The most contested but of television real is (for the time being, somebody’s gonna end up being moved) 9 PM ET, Sunday night. If you’re not already watching The Good Wife (CBS) you have to choose between the rebooted Cosmos (Fox), Believe (NBC) or Resurrection (ABC). We’ll look at the one nonfiction entry later but right now let’s see what the newcomers have to offer us.

An eight-year-old boy wakes up suddenly in a rice paddy in China. He’s obviously an American and has no idea where he is. He finds his way into a village where he passes out. He is eventually returned to the US where he is put into the care of an Immigration and Customs Enforcement agent who is just supposed to drop him off at a foster care facility—but the kid convinces him to take him “home” to Arcadia, Missouri—where he died 32 years earlier. No one can explain his Resurrection.

In Believe we see a car forced off the road. One passenger, trapped in the wreckage, is killed by the driver who ran the car off the road in the first place, the homicidal driver then kills the another passenger carrying a young girl. But other motorists arrive before the road rage driver can carry the girl away. A short time later a death row inmate is visited by a priest who offers him a reprieve—escape—if he agrees to work for him. The inmate, both quickly and reluctantly, agrees to the terms. He is to become the girl’s teacher and protector—because she is a very special little girl…

This is not the first time that ABC and NBC seem to have greenlighted the same idea at the same time; they did it a few years ago with their respective fairy tales are true shows, Once Upon a Time and Grimm. The similarities continue; both shows have overtly religious themes.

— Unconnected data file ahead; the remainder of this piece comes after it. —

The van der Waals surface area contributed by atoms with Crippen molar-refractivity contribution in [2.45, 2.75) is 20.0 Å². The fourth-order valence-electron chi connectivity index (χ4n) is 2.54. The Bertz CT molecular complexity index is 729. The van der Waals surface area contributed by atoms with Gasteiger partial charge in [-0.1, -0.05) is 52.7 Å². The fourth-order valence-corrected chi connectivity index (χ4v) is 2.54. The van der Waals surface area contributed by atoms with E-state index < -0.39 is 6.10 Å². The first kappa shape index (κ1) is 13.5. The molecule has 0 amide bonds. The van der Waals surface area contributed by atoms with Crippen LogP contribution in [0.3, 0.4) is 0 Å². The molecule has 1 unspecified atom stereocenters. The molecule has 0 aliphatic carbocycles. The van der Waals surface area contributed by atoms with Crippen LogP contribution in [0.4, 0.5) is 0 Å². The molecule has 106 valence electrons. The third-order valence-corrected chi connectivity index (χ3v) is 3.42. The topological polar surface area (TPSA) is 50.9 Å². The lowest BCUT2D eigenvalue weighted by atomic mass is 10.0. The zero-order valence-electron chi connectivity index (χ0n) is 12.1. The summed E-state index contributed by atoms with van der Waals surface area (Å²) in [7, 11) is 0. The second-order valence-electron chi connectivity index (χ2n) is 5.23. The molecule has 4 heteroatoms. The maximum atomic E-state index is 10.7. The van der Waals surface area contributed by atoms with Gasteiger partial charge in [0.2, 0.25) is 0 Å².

On ABC, minister, talking to his congregation and perhaps the people watching at home, says you don’t try to understand a miracle, you just accept it. Resurrection, with its don't-know-why-this-is-happening-but-we’ll-understand-it-by-and-by is shaping up to be the next attempt at (wait for it…) Lost, meets Touched by an Angel.

Over on NBC the religious imagery is more overt: there are two factions seeking to possess the little damsel in distress, the good guys who are on the run and the bad guys who work out of a high-tech center that would make the NSA 

go “Daaaammm…!” Believe is shaping up to be The Fugitive... meets Touched by an Angel.

Both shows boast slick production values (Believe is faster and flashier, but Resurrection seems to have built or occupies an entire small town) but it remains to be seen if people prefer their dose of the numinous from a little boy, a little girl or Neil de Grasse Tyson.

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